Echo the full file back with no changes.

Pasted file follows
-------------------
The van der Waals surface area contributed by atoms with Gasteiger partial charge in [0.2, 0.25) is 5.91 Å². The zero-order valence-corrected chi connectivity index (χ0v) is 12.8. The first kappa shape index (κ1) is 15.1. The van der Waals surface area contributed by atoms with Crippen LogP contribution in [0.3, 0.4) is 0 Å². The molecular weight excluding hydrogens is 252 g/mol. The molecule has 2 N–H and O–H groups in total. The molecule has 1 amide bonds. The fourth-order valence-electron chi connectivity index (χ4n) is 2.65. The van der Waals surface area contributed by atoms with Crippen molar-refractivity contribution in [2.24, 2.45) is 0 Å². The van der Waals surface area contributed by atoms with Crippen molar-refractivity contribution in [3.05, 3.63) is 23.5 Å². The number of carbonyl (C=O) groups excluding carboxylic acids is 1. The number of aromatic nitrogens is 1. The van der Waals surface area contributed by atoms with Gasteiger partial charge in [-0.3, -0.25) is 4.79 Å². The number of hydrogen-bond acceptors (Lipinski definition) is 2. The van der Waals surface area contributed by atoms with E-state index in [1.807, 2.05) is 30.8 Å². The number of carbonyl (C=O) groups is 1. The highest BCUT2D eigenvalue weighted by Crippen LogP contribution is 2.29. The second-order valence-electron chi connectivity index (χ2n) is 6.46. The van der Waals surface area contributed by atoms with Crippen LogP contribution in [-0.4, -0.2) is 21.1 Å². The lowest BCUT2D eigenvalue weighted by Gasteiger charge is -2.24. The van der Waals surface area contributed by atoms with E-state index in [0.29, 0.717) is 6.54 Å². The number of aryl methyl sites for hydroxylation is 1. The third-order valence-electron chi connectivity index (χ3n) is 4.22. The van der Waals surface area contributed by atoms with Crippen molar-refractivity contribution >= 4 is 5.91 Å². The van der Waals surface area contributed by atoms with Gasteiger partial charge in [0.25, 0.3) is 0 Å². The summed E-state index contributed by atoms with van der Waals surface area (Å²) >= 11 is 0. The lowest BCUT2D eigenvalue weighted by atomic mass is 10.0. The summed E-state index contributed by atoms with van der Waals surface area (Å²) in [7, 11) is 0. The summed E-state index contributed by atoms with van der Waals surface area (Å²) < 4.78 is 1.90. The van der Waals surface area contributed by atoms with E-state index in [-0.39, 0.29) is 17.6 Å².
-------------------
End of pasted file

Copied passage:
The van der Waals surface area contributed by atoms with Gasteiger partial charge in [0.2, 0.25) is 5.91 Å². The zero-order valence-corrected chi connectivity index (χ0v) is 12.8. The first kappa shape index (κ1) is 15.1. The van der Waals surface area contributed by atoms with Crippen LogP contribution in [0.3, 0.4) is 0 Å². The molecular weight excluding hydrogens is 252 g/mol. The molecule has 2 N–H and O–H groups in total. The molecule has 1 amide bonds. The fourth-order valence-electron chi connectivity index (χ4n) is 2.65. The van der Waals surface area contributed by atoms with Crippen molar-refractivity contribution in [2.24, 2.45) is 0 Å². The van der Waals surface area contributed by atoms with Crippen molar-refractivity contribution in [3.05, 3.63) is 23.5 Å². The number of carbonyl (C=O) groups excluding carboxylic acids is 1. The number of aromatic nitrogens is 1. The van der Waals surface area contributed by atoms with Gasteiger partial charge in [-0.3, -0.25) is 4.79 Å². The number of hydrogen-bond acceptors (Lipinski definition) is 2. The van der Waals surface area contributed by atoms with E-state index in [1.807, 2.05) is 30.8 Å². The number of carbonyl (C=O) groups is 1. The highest BCUT2D eigenvalue weighted by Crippen LogP contribution is 2.29. The second-order valence-electron chi connectivity index (χ2n) is 6.46. The van der Waals surface area contributed by atoms with Crippen LogP contribution in [-0.4, -0.2) is 21.1 Å². The lowest BCUT2D eigenvalue weighted by Gasteiger charge is -2.24. The van der Waals surface area contributed by atoms with E-state index in [0.29, 0.717) is 6.54 Å². The number of aryl methyl sites for hydroxylation is 1. The third-order valence-electron chi connectivity index (χ3n) is 4.22. The van der Waals surface area contributed by atoms with Crippen molar-refractivity contribution >= 4 is 5.91 Å². The van der Waals surface area contributed by atoms with Gasteiger partial charge in [0.25, 0.3) is 0 Å². The summed E-state index contributed by atoms with van der Waals surface area (Å²) >= 11 is 0. The lowest BCUT2D eigenvalue weighted by atomic mass is 10.0. The summed E-state index contributed by atoms with van der Waals surface area (Å²) in [7, 11) is 0. The summed E-state index contributed by atoms with van der Waals surface area (Å²) < 4.78 is 1.90. The van der Waals surface area contributed by atoms with E-state index in [-0.39, 0.29) is 17.6 Å².